Energy: Both sides have finalised civil nuclear cooperation agreement after 13 years of negotiations called as the European Atomic Energy Community (EURATOM). It involves collaboration in the civil nuclear energy sector.
Development cooperation:Over €150 million worth of projects by EU are currently ongoing in India. European Investment Bank (EIB) is providing loans for Lucknow, Bangalore, and Pune Metro Projects.
Defence & Security
EU and India have instituted several mechanisms for greater cooperation on pressing security challenges like counter-terrorism, maritime security, and nuclear non-proliferation.
The 6th India-EU Foreign Policy and Security Consultations were held in 2018 to review the ways and means of strengthening India-EU Strategic Partnership.
Information Fusion Centre – Indian Ocean Region in New Delhi (IFC-IOR) has recently been linked-up with the Maritime Security Centre – Horn of Africa (MSC-HOA) established by the EU Naval Force (NAVFOR).
EU and India also underline their highest political commitment to the effective implementation of the Paris Agreement and the UNFCCC despite US withdrawing from the same.
India-EU Clean Energy and Climate Partnership was agreed at the 2016 Summit – to promote access to and disseminate clean energy and climate friendly technologies and encourage R&D.
Energy cooperation is now ongoing on a broad range of energy issues, like smart grids, energy efficiency, offshore wind and solar infrastructure, and research and innovation.
The EU has also invested in numerous programmes such as India-EU water partnership, solar park programme, and Facilitating Offshore Wind in India (FOWIND).
The major investments was the signing of the 200 million EUR loan agreement between the EIB and the Indian Renewable Energy Development Agency.
EU and India also cooperate closely on the Clean Ganga initiative and deal with other water-related challenges in coordinated manner.
Ministry of Earth Sciences (MoES) and the European Commission (EC) have established a co-funding mechanism (CFM) to support joint research projects selected under European Research & Innovation Framework Program ‘Horizon2020’ related to climate change and polar research.
ISRO has a long-standing cooperation with the European Union, since 1970s. It has contributed towards the EU’s satellite navigation system Galileo.
ISRO and the European Space Agency are working towards enhancing cooperation in earth observation.
A Joint Working Group (JWG) identifies cooperation opportunities in areas such as earth science, space science, space technology and integrated applications.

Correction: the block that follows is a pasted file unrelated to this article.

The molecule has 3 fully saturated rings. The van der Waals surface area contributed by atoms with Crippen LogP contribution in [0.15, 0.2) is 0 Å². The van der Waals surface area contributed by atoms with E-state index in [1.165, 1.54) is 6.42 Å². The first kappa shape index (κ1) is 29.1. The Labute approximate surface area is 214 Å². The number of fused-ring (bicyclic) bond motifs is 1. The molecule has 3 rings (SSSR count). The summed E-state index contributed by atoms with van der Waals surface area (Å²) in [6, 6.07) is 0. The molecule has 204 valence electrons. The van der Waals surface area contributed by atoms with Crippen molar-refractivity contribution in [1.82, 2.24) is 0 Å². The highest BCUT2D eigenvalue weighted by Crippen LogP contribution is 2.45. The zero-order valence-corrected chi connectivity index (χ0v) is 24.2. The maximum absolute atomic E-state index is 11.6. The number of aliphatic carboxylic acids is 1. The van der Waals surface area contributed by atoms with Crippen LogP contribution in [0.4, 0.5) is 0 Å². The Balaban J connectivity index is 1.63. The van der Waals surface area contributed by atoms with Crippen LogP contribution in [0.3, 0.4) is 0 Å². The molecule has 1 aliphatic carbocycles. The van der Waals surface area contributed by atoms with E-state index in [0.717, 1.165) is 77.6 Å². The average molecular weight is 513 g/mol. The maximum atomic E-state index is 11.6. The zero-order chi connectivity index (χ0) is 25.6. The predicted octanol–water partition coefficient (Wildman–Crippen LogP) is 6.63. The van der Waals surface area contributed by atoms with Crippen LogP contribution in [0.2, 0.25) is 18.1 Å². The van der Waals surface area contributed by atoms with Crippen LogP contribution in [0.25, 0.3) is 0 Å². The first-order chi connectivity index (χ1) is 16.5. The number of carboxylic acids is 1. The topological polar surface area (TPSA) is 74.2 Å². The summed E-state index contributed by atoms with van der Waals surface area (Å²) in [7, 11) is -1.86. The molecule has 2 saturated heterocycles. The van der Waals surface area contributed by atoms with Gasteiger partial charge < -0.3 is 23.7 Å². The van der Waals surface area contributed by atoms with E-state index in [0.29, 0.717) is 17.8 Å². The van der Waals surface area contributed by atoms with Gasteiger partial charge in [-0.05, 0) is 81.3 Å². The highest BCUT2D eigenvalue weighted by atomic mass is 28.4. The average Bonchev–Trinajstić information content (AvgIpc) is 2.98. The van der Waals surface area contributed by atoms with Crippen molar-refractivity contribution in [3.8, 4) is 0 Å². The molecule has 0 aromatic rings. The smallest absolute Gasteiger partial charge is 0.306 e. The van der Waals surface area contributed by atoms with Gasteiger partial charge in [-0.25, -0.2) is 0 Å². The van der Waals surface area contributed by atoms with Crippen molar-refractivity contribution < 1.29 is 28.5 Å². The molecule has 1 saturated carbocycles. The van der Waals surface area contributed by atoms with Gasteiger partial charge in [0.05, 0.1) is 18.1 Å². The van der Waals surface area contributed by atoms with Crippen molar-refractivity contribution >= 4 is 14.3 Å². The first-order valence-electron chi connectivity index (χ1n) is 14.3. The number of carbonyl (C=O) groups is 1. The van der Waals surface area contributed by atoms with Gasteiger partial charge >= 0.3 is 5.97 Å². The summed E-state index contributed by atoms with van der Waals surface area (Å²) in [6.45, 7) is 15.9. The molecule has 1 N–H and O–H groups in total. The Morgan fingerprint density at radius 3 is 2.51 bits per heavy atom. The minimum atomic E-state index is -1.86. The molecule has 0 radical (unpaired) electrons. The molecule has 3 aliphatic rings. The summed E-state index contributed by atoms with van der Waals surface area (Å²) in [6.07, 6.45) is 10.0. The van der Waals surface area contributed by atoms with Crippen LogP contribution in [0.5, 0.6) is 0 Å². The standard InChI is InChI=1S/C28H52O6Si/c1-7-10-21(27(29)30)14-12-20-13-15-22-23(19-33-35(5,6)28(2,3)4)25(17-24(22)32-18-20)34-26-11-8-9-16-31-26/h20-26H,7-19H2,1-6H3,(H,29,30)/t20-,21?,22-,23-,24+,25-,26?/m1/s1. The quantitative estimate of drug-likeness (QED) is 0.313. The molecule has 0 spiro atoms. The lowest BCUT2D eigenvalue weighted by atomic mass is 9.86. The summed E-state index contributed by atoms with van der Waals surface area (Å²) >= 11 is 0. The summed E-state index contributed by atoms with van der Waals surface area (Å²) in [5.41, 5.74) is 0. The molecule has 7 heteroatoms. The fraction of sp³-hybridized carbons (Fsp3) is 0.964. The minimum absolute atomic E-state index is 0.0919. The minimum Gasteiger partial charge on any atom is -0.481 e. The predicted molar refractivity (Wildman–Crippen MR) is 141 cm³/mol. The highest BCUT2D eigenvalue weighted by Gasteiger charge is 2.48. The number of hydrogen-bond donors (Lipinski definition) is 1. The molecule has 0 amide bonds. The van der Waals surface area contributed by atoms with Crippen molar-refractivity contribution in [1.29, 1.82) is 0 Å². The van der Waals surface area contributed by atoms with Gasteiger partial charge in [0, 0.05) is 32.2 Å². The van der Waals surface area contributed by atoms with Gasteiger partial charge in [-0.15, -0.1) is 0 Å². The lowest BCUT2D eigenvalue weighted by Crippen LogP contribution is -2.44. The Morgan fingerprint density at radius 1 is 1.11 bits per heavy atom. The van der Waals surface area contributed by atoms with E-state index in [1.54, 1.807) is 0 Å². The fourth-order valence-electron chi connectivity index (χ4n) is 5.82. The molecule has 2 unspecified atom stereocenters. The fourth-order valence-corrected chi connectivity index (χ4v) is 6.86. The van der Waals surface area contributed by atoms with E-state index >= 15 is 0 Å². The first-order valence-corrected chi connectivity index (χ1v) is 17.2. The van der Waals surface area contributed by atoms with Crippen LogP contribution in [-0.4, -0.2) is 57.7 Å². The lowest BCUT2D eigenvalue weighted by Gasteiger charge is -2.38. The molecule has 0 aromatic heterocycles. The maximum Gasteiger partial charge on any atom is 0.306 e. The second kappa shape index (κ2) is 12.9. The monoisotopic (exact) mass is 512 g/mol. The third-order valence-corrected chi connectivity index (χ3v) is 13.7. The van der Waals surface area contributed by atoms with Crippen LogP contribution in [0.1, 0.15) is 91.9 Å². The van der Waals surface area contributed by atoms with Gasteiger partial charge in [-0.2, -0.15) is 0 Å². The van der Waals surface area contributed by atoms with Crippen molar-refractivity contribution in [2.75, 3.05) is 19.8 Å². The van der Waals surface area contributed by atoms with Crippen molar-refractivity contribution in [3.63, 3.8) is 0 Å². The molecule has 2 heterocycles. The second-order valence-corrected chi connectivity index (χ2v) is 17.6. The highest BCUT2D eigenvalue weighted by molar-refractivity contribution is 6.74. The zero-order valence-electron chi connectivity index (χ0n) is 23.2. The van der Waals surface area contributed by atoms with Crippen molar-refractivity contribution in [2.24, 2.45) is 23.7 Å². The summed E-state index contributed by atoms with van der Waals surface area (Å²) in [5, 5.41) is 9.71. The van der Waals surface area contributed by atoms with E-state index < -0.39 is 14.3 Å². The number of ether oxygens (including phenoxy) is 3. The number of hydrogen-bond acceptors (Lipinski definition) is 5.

A Cooperation Arrangement between the European Commission and the Department of Space pertaining to the Copernicus programme signed in 2018 provides a framework for the exchange of data and wider cooperation in the space sector
Further, India and the EU are working closely on several fronts that cover the Sustainable Development Goals (SDGs) — such as the smart cities initiative (SDG 11), clean water and sanitation (SDG 6) and climate action (SDG 13)
The two have become key stakeholders in global efforts to combat climate change through the framework of Clean Energy and Climate Change Partnership, 2017
Both have official mechanisms in fields such as Digital Communications, 5G technology, Biotechnology, artificial intelligence etc.
The Joint Action Plan adopted in 2005, highlighted and emphasized on maritime cooperation.
In the past few decades, both India and the EU have stressed on the idea of freedom of navigation, maritime piracy, and adherence to United Nation Conventions on the Law of the Sea (UNCLOS) and the development of the blue economy and maritime infrastructure.
Both have identified the Indo-Pacific as the new avenue for maritime cooperation.
In January 2021, India and the EU hosted the first Maritime security dialogue in a virtual format.
Data Protection and Regulation
The Roadmap 2025 document for the first time reflected the need to build effective cooperation on data protection and regulation
During the 15th India-EU Summit, both sides agreed for greater convergence of the regulatory frameworks through data adequacy decision for the facilitation of cross-border data flow as well as engaging in dialogue regarding safe and ethical usage of AI and 5G.
Trade figures and Investments: Bilateral trade between the two surpassed $116 billion in 2021-22. The EU is India’s second largest trading partner after the U.S., and the second largest destination for Indian exports.
Job creation: There are 6,000 European companies in the country that directly and indirectly create 6.7 million jobs.